This was all before the towers actually fell.
I called my sister's apartment and she answered. That's another New York thing – you never know who will be where, when. She was home and sleeping late. I practically yelled at her to turn on the TV and that I was 60-something blocks away and I was walking toward her apartment.
Another New York moment presented itself within a few blocks. I saw a yellow taxi cab pull over right in front of me. If you know anything about taxi cab karma, this unlikely scene was akin to a miracle. Two tearful women hugged in the back seat and one of them got out. I ran to the open door and stuck my head in. “Are you OK?” I sympathetically asked the young woman inside. I talked my way into the cab.
At the end, the driver was willing to take me all the way to my sister's street. I gave him $40 for a $12 ride and actually said to him, “God bless you.” It always feels corny to say that to someone, but I really meant it.
Afterward, it became a joke among my family that only Garine could have actually gotten a cab on 9/11!
My sister and I, along with with millions of others, spent the next two days waiting and watching and trying to make phone calls. There were no cars on the streets, no transportation in or out of the city, no airplanes overhead. It was strangely quiet. There were a lot of talking heads and patriotic songs on the TV. It was two days later that the trains began to run again and I got home to my husband and kids.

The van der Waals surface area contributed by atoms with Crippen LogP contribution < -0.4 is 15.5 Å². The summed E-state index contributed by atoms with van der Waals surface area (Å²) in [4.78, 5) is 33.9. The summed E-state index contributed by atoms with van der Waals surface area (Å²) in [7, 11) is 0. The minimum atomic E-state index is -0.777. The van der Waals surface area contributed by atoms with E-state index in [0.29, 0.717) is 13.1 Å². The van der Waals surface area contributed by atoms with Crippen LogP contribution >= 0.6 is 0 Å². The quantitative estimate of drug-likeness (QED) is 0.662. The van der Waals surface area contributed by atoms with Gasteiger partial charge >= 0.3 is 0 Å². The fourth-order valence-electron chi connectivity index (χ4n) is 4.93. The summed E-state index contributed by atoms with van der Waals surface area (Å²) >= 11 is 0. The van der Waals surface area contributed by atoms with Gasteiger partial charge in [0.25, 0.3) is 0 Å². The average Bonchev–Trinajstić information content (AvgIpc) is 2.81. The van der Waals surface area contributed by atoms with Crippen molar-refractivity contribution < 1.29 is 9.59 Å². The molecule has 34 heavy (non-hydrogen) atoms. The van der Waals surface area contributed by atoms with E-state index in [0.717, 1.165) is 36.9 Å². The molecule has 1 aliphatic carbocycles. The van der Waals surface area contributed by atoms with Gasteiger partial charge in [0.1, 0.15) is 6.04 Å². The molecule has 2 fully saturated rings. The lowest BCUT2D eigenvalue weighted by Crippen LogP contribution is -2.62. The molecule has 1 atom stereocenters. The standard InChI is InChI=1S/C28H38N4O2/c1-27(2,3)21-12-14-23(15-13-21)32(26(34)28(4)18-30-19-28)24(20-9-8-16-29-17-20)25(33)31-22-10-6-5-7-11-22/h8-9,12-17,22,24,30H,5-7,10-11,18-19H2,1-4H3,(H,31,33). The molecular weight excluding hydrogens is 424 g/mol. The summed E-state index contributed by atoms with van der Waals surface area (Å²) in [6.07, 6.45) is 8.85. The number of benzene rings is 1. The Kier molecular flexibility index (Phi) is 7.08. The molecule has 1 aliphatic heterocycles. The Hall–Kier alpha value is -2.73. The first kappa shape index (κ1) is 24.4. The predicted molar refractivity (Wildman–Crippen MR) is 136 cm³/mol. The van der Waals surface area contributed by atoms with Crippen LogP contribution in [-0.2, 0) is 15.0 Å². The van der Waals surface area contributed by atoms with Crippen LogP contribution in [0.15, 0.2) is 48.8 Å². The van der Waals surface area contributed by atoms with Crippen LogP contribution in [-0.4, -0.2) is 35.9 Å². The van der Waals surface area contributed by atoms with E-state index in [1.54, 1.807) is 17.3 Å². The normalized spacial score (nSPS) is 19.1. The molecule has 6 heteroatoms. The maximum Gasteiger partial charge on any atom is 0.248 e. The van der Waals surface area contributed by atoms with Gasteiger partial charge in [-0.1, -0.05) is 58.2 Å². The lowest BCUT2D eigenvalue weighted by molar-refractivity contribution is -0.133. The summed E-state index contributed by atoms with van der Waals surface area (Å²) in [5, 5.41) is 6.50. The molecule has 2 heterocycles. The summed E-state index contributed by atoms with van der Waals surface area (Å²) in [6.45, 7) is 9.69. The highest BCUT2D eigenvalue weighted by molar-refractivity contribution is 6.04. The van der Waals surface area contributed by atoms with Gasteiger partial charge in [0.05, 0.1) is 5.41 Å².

The trains were full. There were a couple of men in our car who were covered with white soot, first responders finally taking a break, and telling us what they had seen at ground zero. The rest of us asked questions with wide eyes.
As the train came into my station, I saw my family on the platform through the car window. My two toddler daughters stood on top of a bench, clutching little American flags in their tiny hands.
I had been keeping it together up until that moment. That's when I cried. There is nothing like your own children to make you lose it.
The family planning discussions that my husband and I had been having all came crashing into my head. The events of 9/11 shoved me off the fence and firmly onto the side of expanding the family. It's hard to explain why, especially since the same event did the opposite for many of my friends who had been planning on having more children and decided not to.
In my way of thinking, I felt that I had more love to give and to spread around and that love was exactly the thing that we would need in the future. Of course, I didn't know then just how much we would need, but I think I'm doing my part as well as I can.
Ten years later, things are not horrible, but not great. My family went through a lot of ups and downs in the last decade. Politically and economically, America is in a big mess, but the wars are not on our streets.
There are moments that I do feel the overwhelm of having three kids and trying to make it in this post 9/11 world. The fact that I am one of the statistics of the underemployed doesn't help. That marketing job eventually disappeared and now that whole department is only two people.
Maybe I don't have all the things that I want, but the bottom line is that whenever I see my husband kicking a soccer ball with the kids, I know it's good. Whenever I see one of my daughters lean toward my son's ear to whisper something funny, I know, at least my little part of the world has some extra light. Whenever I need a hug, I get one.